Turkish President Recep Tayyip Erdogan made a last-minute appeal for support ahead of a divisive referendum proposal that would concentrate more executive power in the office of the presidency.
Opinion polls have given a narrow lead for backers of the proposal, which Erdogan has said was needed to confront Turkey's security and political challenges.
But the April 16 vote was also taking place amid a state of emergency imposed after a failed coup attempt by members of the military in July. Tens of thousands have been jailed, including dozens of journalists, and media outlets have been closed down.
Opposition to the referendum has been hampered by restrictions on activities and a strong bias in the media in Erdogan's favor, according to observers, including the Organization for Security and Cooperation in Europe.
Erdogan has dismissed the organization's findings.
Erdogan told an April 15 rally in Istanbul, the first of four planned appearances in the city on the last day of campaigning, that a "Yes" vote would "finish the work we initiated on July 15th" --a referrence to the failed coup attempt.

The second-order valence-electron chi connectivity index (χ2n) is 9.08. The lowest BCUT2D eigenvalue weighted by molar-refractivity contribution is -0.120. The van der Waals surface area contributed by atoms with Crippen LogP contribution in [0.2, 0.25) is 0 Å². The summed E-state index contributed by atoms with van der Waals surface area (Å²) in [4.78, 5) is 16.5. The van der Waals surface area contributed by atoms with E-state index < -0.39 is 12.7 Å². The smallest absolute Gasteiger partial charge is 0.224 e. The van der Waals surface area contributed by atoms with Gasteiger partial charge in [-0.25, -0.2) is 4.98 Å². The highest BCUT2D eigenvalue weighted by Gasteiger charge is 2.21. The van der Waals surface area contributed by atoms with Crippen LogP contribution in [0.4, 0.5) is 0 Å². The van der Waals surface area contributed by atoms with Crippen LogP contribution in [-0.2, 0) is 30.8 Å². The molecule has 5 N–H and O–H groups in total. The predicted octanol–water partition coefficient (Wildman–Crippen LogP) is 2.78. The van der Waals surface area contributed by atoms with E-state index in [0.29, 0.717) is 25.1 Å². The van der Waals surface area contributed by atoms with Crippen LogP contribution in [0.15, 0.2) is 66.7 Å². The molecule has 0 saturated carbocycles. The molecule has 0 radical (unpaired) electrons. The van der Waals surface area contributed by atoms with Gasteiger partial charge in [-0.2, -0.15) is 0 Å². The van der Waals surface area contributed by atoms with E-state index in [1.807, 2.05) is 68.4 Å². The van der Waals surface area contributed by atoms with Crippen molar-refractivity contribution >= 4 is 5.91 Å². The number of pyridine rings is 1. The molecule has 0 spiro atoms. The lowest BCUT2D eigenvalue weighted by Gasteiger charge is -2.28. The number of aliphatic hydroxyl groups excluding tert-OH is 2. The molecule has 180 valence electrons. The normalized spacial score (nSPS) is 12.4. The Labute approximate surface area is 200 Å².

"Think what will happen if, God willing, the ballot boxes burst with 'yes' votes. God willing, this nation will have its own feast tomorrow evening," Erdogan told the rally.
Officials from Erdogan's ruling Justice and Development Party were also holding rallies during the final hours of the campaign.
While Erdogan and his supporters say the proposed system will improve democracy and stability, opponents caution it would erode checks and balances -- including the role of parliament, while politicizing the judiciary -- and place too much power in the president's office.
On April 14, Erdogan told state broadcaster TRT that after the referendum he and his government will review the future of Turkey's relationship with Europe.
Erdogan said Turkey, a long-time candidate country to join the European Union, had been unduly left waiting outside the bloc.
"Turkey is not their scapegoat. Everyone will know their place," he said.
Tensions have been running high between Turkey and Europe, especially Germany and Netherlands, during the campaign for the referendum.
Erdogan labeled the actions of some western leaders such as German Chancellor Angela Merkel and Dutch Prime Minister Mark Rutte as "fascist" and accused them of behaving like "Nazis" for preventing Turkish government officials from campaigning in favor of the referendum among the Turks living abroad.
Erdogan has been at the helm of Turkey since 2003, first as prime minister and,since 2014, as president.